Kids Embracing Nature

The earth is seriously feeling the effect of human activity. And while that effect may not be hugely noticeable while you’re still around, our children are going to be on this earth long after you pass, & will be dealing with far more serious consequences

How to Get Kids off Their Phones and into Nature

 

In his 2005 book Last Child in the Woods, author Richard Louv described what he termed as ‘nature deficit disorder’. While never intended as a medical diagnosis (it’s not recognised in any medical journal), Louv was simply attempting to explain that there were negative affects related to restricting your child’s access to nature. Keeping your kid cooped up and staring at screens can cause behavioural problems, he argued, and was partly to blame for the rise in attention disorders and depression in US children.

 

While much of Louv’s work has been shouted down as questionable at best by the medical fraternity, there are a variety of very real benefits related to getting amongst nature. Physical activity in nature has been proven to be important to a person’s wellbeing, and simply being in the wild can seriously reduce sadness and negative emotions. But more than the health benefits, getting into nature with your family is fun.

 

Louv is back with a new book, Vitamin N, which is packed with 500 tips and tricks that focus on getting your kids into nature. Here are our top slices of wisdom:

 

Nature is Everywhere: Embrace It

 

‘I’d love to get my kids into nature’, many of you may be saying, ‘but I live in a city’. Never fear; to a child, the nature in your backyard can be just as exciting as the nature in a forest.

 

Make a ‘world watching window’ in your home, stocked with plant, animal and insect identification books, that’ll get your children excited when they see a bird fly into your yard, or a bug climb up your window. Make time to lay in your backyard with your children and go cloud-spotting, identifying the different types of arrangements. Watch and learn about the changes of seasons in your yard or on your street.

 

 

Make Playtime a Communal Effort

 

Louv argues that the reduction in self-directed free play over the last few decades has resulted in a child of 7 today having the same practicality and independence of a child of 5 in 1940. And while Australia has statistically never been safer, that fact is a hard one to swallow when you watch the nightly news.

 

So instead of pushing your child out the front door, team up with your neighbours to keep an eye on your neighbourhood’s children at a respectable distance. Create boundaries that they can work within, but don’t make your presence felt unless you really need to. This will allow your children to blaze their own path, and develop a love of nature entirely independently.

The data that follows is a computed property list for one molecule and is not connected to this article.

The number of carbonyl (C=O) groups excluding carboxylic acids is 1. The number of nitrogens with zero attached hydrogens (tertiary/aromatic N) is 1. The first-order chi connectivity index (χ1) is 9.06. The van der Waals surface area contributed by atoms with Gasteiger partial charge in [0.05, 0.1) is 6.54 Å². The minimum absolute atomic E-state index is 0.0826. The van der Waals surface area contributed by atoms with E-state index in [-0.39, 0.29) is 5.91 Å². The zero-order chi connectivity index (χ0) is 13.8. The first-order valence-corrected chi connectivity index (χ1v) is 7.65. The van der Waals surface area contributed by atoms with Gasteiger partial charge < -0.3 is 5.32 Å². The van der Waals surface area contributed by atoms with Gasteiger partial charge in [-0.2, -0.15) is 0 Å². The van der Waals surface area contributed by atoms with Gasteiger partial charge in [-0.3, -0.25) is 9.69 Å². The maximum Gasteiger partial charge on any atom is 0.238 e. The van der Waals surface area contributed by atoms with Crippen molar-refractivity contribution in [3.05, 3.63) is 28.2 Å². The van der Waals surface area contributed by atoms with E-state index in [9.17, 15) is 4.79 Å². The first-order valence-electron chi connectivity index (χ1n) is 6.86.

Don’t Let Mother Nature Win

 

There can be a serious temptation to not wander outside unless the weather is perfect. In more inclement areas, this can result in a whole heap of weather-related inactivity. But who says you can’t have fun on a wet, hot or windy day?

 

If your area is prone to snow, get a piece of black paper and catch some snowflakes (they won’t melt) and study them with a magnifying glass. Go hailstone collecting, and try to find the biggest one. Have leaf races in rain-filled gutters, fly a kite in the wind, or find somewhere to swim in the heat of summer, rather than wasting it sitting under an air-conditioning vent.

 

 

Do It for the Planet's Health

 

The earth is seriously feeling the effect of human activity. And while that effect may not be hugely noticeable while you’re still around, your children are going to be on this earth long after you pass, and will be dealing with far more serious consequences.

 

Developing a good relationship with nature and the environment at an early age can help your children be the change. You can help set this example. Go on family bike rides rather than family car trips. Walk your children to school. Get involved in events like Clean Up Australia Day. By showing your children the vital role our environment plays in not only our own health, but the health of the whole world, the future will begin to look brighter and brighter.

 

While nature deficit disorder may or may not exist, I can categorically say that there’s no such thing as a nature overdose. Australia is home to some of the most stunning nature on the planet. And while the beauty of our country may well be captured nicely in a YouTube clip, there’s simply no substitute to getting out and enjoying it first-hand.